“Coming into our home tournament and winning a title, it really couldn’t have gone any better,” Chirag said. “The other positive is that we defeated our idols and won the match playing out of our comfort zone. We won it by the way we usually don’t play. Our past success has been built on our strength which is our attack, but this time we won it on our defence. That’s one big takeaway.”
And having set their target as reaching the top five this year, they played like they belonged.
“It showed us we can win points and even matches while defending. I think we definitely played like a top-five pair today. That is one thing which kinds of differentiates top-five and top-10 pairs, because if things don’t go your way, you try to change and play a plan ‘B’ kind of game, that is something that worked really well,” Chirag said.
Having recently asserted that tournament wins are as important as good match wins, Satwik was glad to stand on top of the podium.
“2021 was a mixed feeling, like after the World Championships I cried a lot. We wanted to win a tournament, wanted to play a final. After the World Championships, I cried a lot, I wanted to win a medal. I was crying literally, I had a fire that I wanted to finish at the podium as much as possible, so that hunger was there and hopefully we will continue this form.”
Lakshya: Mixing things up
And if playing out of comfort zone and outsmarting their idols was the goal for the doubles pair, for Lakshya it was about mixing things up in attack and defence against a player whose game he is well versed with.
His stunning 24-22, 21-17 victory over Loh was also built on smart switches that saw him control the game for large parts. In the first game, he didn’t allow Loh to close in on the net often because he recognised the Singaporean was better there but did so in the second game when he controlled the shuttle better. He even revealed that he took a couple of mini tactical breaks, just when the nerves were kicking in.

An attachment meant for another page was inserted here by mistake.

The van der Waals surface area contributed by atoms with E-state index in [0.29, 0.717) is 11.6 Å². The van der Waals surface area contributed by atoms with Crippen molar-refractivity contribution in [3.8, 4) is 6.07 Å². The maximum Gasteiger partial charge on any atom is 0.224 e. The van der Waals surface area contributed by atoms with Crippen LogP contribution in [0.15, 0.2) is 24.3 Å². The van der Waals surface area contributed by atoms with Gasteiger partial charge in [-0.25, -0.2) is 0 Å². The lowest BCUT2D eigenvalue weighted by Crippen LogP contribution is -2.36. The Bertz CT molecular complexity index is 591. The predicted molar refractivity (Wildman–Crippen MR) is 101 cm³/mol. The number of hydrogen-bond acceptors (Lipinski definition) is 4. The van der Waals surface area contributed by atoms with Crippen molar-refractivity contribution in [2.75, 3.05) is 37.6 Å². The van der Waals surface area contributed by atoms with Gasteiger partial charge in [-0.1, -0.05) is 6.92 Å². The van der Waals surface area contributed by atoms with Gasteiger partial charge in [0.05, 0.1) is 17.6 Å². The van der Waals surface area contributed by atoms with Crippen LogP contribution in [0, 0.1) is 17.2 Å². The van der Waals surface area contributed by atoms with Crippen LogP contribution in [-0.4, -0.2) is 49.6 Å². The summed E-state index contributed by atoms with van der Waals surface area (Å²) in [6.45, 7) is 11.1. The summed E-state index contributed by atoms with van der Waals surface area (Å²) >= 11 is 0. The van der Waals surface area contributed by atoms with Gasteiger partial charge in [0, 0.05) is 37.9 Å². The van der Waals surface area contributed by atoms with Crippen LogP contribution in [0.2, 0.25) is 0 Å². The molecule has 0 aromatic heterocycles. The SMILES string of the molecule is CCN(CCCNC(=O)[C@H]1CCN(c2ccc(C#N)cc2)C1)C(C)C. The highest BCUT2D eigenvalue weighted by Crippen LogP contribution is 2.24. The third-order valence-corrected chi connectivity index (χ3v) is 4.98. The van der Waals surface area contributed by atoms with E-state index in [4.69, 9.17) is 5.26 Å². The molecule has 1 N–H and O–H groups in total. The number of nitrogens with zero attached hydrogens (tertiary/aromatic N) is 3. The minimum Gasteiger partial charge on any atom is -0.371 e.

“We know each other’s game well, what to expect,” Lakshya said having played Loh three times in the previous six months and trained with him. “I had beaten him few months ago, I was confident and had a game plan and it worked well. I am happy I won today and again it was a close game.”
In the recent past, Lakshya has spoken about the importance of patience and how it has helped him evolve into a better player in tougher matches. He had reiterated that point after coming from a game down to defeat HS Prannoy in the quarterfinal here. But in the last two matches, he showed that patience doesn’t have to be an overriding factor when he has the window to attack. Against Ng Tze Yong and Loh, he trusted his attacking game a lot more.
“Playing patiently, and going for the attack when it is needed [is what I am trying to do]. My attack, I feel, in the last two matches was working really well. I feel I could score some good winners from Loh’s lifts in the closing stages. When the shuttle was behind, I was patient and using the variations. The drops worked well, and there was always an advantage for me to go on the big attack after that.”
While the draws in general were affected, Lakshya still had to win the title by playing four back-to-back tough matches. To defeat Felix Burestedt, Prannoy, Ng and Loh with a combined playing time of 222 minutes is as big a test as he could have had in the first tournament of 2022, with limited training time in the build up.
“Played good physical matches and I feel it gives me a lot of confidence to play the season. The rhythm was very much there from the beginning this week,” he said.
While winning titles are always memorable, and maybe even more so at a home event, what must please Lakshya and Satwik-Chirag is the fact that they did so by defeating opponents of real pedigree. The tournament was affected quite a bit by external factors that threw off the draws, but on finals day, these two were the closest, highest quality battles on paper. And it turned out to be close, high-quality matches on court too. That, more than anything, should fill the three young men with plenty of belief for what’s to come.